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Available now from Third Window Films and on VOD

One day I hope to enjoy life with even a small amount of the insane energy found in the 16mm films of Shinya Tsukamoto. This same kind of passion can be found in his early festival shorts, The Phantom of Regular Size, and The Adventures of Electric Rod Boy. The former is more or less a rough test run for his feature length debut, and it contains some of the infamous effects scenes but little narrative. The latter meanwhile is a surprisingly light story about an outcast boy who finds himself in a distant future ruled by vampires. Both movies contain the DNA of what would follow, including the actors, the frenetic camera angles, and the stop motion racing effects. But neither will prepare you for the fully realised nightmare of Tetsuo.

In a dirty factory cupboard of some kind a man obsessed with collecting pieces of metal, and pictures of track athletes, sits alone in a pile of wiring and junk. The Fetishist (Shinya Tsukamoto) seems to think that putting threaded pipes into his open wounds will give him a sense of satisfaction. Maybe it will help his racing speed? In some ways this ends up being true by the end of the story. But things go awry very quickly and in a panic he runs into the street, only to be struck down by a car. This opening tells you everything you need to know about the film. It’s going to be gruesome, it’s going to be stylish, and it’s going to be sexual. Even the oncoming vehicle is given an alluring sheen when smooth jazz begins to play as it speeds towards the camera.

Meanwhile the Salaryman (Tomorowo Taguchi) is trapped in the first of many bizarre dreams or visions. Initially he finds himself running from a mutated women through a train station. Soon after he finds that a piece of his razor blade is lodged in his face, or seems to be growing from his skin. Perhaps this is a kind of punishment? It’s apparent that he’s responsible for the demise of the Fetishist, who is now influencing these events after being reborn in an strange industrial cocoon. Perhaps these two, one coated in filthy residues, the other well groomed, are simply fated to clash. Maybe they represent the duality of the mind, one half complacent, the other obsessive. Or it could just all be a body horror movie about technology going too far.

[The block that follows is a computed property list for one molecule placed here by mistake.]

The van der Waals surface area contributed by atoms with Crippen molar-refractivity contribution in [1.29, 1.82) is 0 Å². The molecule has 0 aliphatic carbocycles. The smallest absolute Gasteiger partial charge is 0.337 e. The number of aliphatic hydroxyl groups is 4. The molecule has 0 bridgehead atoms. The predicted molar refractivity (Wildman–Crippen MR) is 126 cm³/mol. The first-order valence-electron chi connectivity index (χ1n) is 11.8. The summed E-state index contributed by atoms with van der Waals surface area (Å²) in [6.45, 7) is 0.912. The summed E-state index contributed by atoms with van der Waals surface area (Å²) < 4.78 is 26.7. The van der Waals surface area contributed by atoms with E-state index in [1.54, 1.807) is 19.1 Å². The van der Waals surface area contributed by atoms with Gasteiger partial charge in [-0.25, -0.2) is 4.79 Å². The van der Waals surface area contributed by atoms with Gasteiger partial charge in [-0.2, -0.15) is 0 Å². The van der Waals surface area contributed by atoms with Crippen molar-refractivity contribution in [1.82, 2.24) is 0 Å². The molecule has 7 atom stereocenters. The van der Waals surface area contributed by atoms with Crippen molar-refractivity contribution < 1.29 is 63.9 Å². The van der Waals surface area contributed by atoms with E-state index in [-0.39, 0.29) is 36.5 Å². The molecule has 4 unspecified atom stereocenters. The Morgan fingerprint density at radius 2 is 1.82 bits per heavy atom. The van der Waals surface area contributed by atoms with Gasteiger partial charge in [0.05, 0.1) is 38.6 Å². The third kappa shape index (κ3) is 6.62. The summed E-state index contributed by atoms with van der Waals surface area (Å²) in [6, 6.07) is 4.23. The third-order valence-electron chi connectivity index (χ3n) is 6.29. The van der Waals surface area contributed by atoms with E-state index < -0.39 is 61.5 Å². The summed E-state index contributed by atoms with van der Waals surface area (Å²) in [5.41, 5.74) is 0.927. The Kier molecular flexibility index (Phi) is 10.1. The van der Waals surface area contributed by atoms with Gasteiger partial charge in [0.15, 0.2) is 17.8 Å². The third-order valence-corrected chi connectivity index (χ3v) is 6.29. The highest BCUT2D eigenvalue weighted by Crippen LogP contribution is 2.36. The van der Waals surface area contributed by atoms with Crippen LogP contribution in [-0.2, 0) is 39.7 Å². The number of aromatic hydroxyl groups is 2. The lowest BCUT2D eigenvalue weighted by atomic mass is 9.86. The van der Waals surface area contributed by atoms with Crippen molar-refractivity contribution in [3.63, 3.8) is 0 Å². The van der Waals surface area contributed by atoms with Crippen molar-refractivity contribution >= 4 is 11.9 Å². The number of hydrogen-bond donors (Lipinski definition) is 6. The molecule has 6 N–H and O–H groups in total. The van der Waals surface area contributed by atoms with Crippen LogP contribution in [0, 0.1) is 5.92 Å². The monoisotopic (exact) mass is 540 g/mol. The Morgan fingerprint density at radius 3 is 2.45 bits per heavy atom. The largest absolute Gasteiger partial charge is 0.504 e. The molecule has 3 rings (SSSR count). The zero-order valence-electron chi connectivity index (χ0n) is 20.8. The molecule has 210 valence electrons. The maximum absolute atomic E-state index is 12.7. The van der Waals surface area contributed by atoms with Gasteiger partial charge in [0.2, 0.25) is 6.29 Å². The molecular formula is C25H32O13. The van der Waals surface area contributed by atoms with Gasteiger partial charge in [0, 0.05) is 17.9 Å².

These kinds of interpretations are yours to toy with, if you reach the credits of course. You can bring your own psychoanalysis, after all it’s a film that shares stylistic choices with both Videodrome and Eraserhead. With a touch of Jan Svankmayer’s animated effects for good measure. There are a lot of repressed urges, and there’s a lot of phallic imagery. In one sequence the Salaryman becomes excited by the sound teeth biting on a fork. Later as things unfold he finds he’s developed rocket boosters on his heels allowing him to race through Tokyo at high speed. It gives athlete’s foot a whole new meaning. Soon his desires reach new heights that cannot be contained. It’s a sweaty, pulsing, frenzied story during which every character looks ill or near death. But it’s also occasionally fun in a twisted kind of way.